On many of our trips over to Bainbridge in the last year and a half, we have eaten at Cafe Nola, a fine restaurant at the far end of the commercial strip. But yesterday Gail wanted to try another place, Hitchcock, which she said she had read a good review of. What she had failed to explain, or I failed to understand, is that she had just read the good review. In fact, it had appeared that very day, yesterday, in the Seattle Times.

Each Friday, the Times has a weekend entertainment section with movie reviews, theater and concert reviews and listings, and so on. Plus, a featured restaurant review and a short cheap-eats review. When I open up the Friday paper, I often turn first to the restaurant review, just to see if it’s a place near us or out in the suburbs, and whether we frequent or already know about it. Of course, if the review excites me, I make a mental note not to eat there for at least a month, since it will be too crowded.

Normally, finding the restaurant review in the weekend section requires turning to page 5 or 7. Not yesterday, for the restaurant was featured on the cover, with a full page picture of the chef exhibiting a dish of food and the words “From Farm to Fork.” I put it aside for later reading, not bothering to turn inside since I could already see what the place was. And then I never got back to it. Nor did I pay attention to the full wording on the cover: “Hitchcock: From Farm to Fork.” The restaurant name hadn’t registered.

No wonder, when we entered Hitchcock at 5:30, the hostess asked if we had a reservation. I hardly thought that would be necessary. Only when we sat down did Gail mention the review again, at which point our waitress, overhearing us, headed over to the door to grab a copy from the mound of Seattle Times in order to pull out the Weekend section and show us the cover. Sure enough, it said Hitchcock, the very restaurant we were now sitting in. And we were lucky to get a table at all.

To start, we shared a small plate of Marcona almonds, pimentòn. Then Gail had one of the cheeses by the ounce, the Big Boy Blue with bing cherry compote and lavosh while I had the Persephone Farm baby greens, cava vinaigrette, and pickled strawberries. Gail’s main course was the egg fettucini, which I see on the online menu as coming with pork confit, chanterelle mushrooms, and mustard greens, but I don’t remember the menu last night mentioning pork. Maybe I mis-read it, or maybe they changed the menu. I had the pork chop with creamy farro, mustard greens, and rainier cherry compote. Everything was superb. We passed on dessert, regretfully, both because we had eaten plenty and because it was time to get to Bloedel.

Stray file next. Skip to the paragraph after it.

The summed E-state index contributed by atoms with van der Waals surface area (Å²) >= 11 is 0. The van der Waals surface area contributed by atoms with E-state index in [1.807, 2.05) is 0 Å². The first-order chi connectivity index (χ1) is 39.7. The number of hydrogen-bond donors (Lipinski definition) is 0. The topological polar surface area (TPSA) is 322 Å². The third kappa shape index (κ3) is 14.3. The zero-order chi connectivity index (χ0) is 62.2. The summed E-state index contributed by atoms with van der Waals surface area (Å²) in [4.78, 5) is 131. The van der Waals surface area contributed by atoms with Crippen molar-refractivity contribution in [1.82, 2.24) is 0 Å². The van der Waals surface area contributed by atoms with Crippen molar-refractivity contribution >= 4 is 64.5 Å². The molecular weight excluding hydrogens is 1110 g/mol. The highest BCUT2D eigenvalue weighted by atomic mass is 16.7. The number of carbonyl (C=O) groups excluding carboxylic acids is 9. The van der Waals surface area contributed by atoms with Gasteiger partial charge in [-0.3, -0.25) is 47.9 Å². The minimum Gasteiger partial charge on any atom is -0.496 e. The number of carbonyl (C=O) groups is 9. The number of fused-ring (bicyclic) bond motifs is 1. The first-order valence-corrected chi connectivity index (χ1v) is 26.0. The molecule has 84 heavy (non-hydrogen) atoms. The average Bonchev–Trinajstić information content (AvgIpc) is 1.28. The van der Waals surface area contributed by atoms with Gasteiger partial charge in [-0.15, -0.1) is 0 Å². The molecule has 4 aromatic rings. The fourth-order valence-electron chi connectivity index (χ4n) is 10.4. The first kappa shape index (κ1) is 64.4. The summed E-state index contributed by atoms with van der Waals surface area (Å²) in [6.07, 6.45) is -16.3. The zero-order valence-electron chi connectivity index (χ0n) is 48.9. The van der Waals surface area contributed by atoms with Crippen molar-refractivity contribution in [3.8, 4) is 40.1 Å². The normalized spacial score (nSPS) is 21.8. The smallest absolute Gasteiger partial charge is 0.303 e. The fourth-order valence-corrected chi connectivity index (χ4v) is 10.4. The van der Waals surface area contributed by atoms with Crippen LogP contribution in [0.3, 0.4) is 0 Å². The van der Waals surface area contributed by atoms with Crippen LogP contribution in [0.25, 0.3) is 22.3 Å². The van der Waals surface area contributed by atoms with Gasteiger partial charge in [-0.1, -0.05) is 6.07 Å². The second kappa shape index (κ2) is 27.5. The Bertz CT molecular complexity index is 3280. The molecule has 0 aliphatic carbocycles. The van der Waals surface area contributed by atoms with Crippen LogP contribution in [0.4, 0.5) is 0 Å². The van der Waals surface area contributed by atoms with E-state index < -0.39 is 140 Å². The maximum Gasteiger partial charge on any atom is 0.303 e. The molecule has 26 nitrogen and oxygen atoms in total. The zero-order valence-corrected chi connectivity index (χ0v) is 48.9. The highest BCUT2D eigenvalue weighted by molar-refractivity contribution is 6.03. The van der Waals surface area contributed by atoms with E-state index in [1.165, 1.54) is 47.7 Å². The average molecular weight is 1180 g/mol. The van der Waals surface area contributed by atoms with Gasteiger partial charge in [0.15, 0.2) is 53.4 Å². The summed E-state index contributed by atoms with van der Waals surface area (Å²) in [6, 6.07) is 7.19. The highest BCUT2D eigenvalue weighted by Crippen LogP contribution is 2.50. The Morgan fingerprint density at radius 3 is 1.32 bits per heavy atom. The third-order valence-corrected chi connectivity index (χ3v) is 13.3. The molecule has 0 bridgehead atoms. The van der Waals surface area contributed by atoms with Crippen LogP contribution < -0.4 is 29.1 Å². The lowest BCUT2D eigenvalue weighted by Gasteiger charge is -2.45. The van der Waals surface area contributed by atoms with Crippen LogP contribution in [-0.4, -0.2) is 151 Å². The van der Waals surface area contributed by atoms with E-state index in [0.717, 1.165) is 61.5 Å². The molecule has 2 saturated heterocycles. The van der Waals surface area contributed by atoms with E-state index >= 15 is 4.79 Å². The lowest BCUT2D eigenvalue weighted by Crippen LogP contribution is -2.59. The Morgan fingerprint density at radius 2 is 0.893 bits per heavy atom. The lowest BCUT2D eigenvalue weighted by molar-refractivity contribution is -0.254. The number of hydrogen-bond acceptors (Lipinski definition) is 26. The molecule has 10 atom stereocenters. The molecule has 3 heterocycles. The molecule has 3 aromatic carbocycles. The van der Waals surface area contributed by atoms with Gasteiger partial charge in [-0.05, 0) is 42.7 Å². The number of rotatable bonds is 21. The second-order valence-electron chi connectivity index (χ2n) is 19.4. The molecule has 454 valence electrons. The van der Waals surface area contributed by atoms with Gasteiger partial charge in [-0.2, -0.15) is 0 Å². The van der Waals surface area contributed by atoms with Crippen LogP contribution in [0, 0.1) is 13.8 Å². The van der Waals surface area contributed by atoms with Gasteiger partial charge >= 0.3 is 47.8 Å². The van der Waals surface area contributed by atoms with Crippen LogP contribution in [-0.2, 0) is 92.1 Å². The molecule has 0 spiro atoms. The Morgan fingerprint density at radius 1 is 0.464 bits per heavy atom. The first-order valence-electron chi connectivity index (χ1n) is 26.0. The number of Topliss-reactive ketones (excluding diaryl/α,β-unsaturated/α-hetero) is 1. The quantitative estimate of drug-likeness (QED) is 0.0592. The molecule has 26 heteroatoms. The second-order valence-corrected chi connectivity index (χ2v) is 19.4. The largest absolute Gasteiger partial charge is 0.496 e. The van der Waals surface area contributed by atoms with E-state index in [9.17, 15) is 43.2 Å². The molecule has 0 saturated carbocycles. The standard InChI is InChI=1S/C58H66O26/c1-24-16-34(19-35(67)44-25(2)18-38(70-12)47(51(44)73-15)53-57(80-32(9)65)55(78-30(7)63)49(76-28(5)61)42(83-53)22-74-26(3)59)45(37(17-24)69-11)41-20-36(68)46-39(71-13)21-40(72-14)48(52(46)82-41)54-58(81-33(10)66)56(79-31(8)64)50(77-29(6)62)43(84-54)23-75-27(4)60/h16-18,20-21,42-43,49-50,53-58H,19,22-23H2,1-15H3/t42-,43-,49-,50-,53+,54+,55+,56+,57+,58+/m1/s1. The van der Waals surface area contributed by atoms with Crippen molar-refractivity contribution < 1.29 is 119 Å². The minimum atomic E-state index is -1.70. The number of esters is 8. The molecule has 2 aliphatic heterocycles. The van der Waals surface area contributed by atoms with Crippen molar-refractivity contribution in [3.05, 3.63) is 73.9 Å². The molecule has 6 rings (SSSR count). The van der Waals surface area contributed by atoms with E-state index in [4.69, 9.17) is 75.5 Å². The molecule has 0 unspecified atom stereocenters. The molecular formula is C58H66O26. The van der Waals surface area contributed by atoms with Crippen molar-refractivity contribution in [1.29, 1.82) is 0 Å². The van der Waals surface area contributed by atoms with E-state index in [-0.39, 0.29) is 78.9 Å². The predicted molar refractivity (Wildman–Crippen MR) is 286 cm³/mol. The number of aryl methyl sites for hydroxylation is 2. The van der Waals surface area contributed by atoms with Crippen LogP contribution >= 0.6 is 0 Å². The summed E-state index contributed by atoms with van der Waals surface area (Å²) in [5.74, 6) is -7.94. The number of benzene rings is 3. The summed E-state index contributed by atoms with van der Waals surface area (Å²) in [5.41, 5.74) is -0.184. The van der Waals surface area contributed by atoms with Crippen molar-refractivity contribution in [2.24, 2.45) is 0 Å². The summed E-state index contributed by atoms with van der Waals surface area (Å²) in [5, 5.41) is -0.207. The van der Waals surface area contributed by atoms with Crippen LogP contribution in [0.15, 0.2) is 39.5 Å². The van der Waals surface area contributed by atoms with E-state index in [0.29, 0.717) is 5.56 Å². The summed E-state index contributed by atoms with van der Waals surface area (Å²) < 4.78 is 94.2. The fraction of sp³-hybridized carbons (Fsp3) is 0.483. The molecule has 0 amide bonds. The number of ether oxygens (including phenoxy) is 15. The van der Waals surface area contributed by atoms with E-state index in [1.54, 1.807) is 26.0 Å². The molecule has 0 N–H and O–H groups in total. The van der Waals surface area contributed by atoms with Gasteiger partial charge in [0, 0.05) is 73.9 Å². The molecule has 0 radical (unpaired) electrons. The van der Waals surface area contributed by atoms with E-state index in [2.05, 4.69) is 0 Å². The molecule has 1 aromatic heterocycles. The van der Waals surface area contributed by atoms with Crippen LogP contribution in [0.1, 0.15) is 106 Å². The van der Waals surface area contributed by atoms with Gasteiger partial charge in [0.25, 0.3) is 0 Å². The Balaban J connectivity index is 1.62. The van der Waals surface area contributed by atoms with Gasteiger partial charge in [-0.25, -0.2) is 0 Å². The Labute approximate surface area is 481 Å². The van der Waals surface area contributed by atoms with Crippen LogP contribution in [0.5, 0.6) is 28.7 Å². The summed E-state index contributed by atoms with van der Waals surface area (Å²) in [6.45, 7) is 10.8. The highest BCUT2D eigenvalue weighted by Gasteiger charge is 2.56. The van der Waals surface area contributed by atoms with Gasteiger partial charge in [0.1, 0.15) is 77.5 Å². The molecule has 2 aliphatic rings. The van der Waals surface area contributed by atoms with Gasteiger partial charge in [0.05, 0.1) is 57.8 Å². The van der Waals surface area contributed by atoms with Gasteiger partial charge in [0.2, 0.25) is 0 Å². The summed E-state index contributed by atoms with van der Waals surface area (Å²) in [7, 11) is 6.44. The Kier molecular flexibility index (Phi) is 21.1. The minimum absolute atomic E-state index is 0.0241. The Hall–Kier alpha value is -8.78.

Oh, as for that Seattle Times review, which I still haven’t read, let me take a look and see if there are any quotes worth sharing. Well, it describes the reviewer’s experience with a tasting menu, very different from our dinner. Here’s one excerpt:

What he puts on the plate is often spectacular and scrupulously detailed. A single small turnip is unforgettable. Soft and sweet from its olive-oil bath, it’s set like a pearl in a swag of bitter turnip greens alongside a swipe of garlic and anchovy sauce. Cheeses each merit a different garnish. So do oysters: citrus granita for Baywater Sweets; peppery horseradish mignonette for Amai; simply lemon for tide-tumbled Blue Pools.

Bites like these leave you hungry for more. Move on to lemon-dressed arugula rampant with raisins, pine nuts and leaves of grana padano cheese. Or to crostini topped with gravlax: pale, lush marbled salmon cured with dill and dabbed with crème fraîche. Or to lonza — near-translucent rounds of salt-cured, dry-aged pork loin circling a scoop of grape granita that sends out tendrils of sweet-tart juice as it melts into fruity olive oil.